The remote includes the usual coloured YXAB face buttons, a guide button, and plenty of media controls including play/pause and fast forward/rewind as well as ones more geared towards live television, which I know is supported by Sky in the UK and many other providers in the US.

Xbox Companion for Windows Phone

An interesting addition to the Xbox is using a companion app from either Windows 8 or Windows Phone. I might write about this separately, but I would just add that I have often used this app, mostly for changing music on Zune while I’m in another room. Handy!

What else?

One of the things I didn’t bother getting is the Kinect, it may be something I want in the future, but right now I just don’t think it’s that important. some of the voice stuff at E3 2012 was pretty cool, but not enough to make me change my mind.

I am very interested in Xbox SmartGlass though, and as soon as I get myself a Windows RT tablet I’ll be sure to write about it.

Using the Xbox 360

I recently decided to get an Xbox 360 to replace my ageing desktop computer, and here are my initial thoughts after running with it for a couple of weeks.

Music and Video

The main reason I got the Xbox 360 is not for games, its primary purpose is to replace my old desktop computer with a new way to access entertainment:

  • Streaming music from my laptop using the built in Xbox media player
  • Zune Music and Video through Zune Pass
  • Lovefilm streaming for films and TV shows
  • iPlayer and 4oD for on demand television

Watching programs like Red Dwarf on Lovefilm has been very cool, as well as using Zune Pass to quickly find new albums and music videos. It’s generally a lot nicer to be able to run these entertainment experiences on the Xbox verses the PC.

Installing and Playing games

One of the things that the Xbox lets me do is install games directly onto the system – much like you can on a PC. This means that the software can load faster and the machine itself can be a lot quieter, as it does not need to spin up the optical media to load assets. I got the Xbox 360 256 GB * which is the newer Xbox 360 S design. This is already pretty quiet, so having a game installed like this makes the whole experience a lot nicer for a living room. As playing each game has its own personality, so I won’t be going into any at this point. In this case I’m going to focus on more of the interface and apps.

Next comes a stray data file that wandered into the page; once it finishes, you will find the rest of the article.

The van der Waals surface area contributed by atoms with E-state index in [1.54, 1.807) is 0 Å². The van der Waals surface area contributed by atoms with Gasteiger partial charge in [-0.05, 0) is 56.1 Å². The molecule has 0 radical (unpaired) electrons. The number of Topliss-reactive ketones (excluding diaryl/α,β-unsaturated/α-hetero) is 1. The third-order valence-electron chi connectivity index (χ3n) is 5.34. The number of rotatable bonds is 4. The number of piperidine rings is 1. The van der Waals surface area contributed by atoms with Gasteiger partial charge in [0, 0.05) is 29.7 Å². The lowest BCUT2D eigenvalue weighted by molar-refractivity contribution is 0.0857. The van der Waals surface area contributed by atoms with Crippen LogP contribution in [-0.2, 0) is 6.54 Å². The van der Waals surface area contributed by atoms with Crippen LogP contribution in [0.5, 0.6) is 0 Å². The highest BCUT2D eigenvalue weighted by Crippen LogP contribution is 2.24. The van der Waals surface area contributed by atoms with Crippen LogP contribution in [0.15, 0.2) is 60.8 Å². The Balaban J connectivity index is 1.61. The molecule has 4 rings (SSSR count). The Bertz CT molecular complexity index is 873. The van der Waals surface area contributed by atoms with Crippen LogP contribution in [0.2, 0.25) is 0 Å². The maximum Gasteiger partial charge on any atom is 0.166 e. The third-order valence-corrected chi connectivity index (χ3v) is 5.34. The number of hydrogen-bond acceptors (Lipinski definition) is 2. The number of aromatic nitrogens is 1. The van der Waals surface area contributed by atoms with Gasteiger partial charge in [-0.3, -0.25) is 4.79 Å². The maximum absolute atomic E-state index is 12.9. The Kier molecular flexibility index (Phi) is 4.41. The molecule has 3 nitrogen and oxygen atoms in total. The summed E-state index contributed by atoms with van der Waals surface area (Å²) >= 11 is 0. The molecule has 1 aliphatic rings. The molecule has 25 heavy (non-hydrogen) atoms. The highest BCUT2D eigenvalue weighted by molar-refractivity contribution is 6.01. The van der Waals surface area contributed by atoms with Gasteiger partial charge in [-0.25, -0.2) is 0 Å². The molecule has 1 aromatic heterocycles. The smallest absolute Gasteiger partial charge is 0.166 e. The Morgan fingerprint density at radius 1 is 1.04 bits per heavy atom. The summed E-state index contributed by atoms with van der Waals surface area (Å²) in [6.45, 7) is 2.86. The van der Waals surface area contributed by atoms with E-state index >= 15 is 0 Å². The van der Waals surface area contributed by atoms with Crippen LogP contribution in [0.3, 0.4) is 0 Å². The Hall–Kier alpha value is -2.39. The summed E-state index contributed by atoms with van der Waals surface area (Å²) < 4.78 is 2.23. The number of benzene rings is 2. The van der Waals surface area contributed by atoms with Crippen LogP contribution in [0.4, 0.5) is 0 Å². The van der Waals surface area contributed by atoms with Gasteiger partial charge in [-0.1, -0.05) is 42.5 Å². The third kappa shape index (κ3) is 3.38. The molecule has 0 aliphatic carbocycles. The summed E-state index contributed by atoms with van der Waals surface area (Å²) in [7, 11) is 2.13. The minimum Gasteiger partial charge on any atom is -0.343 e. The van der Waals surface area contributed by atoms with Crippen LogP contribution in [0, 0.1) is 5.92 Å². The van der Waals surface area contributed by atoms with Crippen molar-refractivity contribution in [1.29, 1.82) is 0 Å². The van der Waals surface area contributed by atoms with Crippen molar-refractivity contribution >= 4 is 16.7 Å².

The ‘Metro’ Dashboard

Yup, Microsoft are making some amazing strides in their user interface unification. By crafting all of their major operating systems on the new Metro design language, they’re creating a consistent experience for users to interact with their electronics. The Xbox 360’s latest dashboard update included a large amount of these Metro principles – though I believe the transformation is not yet complete (at time of writing, naturally). This is due to the ‘Metro style‘ philosophy only going as far as the design language of the main home screen, most of the operating system is the same as it was before, including the pop-up ‘Blade style’ guide, to ‘NXE style’ menus.

Launching and running other Apps

Apps like Facebook and Twitter are lacking the integration that applications like Windows Phone and Windows 8 are capable of. You don’t notice so much with single tasked apps like iPlayer because the main focus is to single task – watching something. Social applications require more multitasking. I would love to see Facebook chat work like the Messenger integration, and the ability to pin apps (or deep links from apps) directly to the dashboard is a must.

* Note that they refer to the consoles by size now, rather than calling one Arcade or Elite like they did with the early Xbox 360 units. That’s better if you ask me.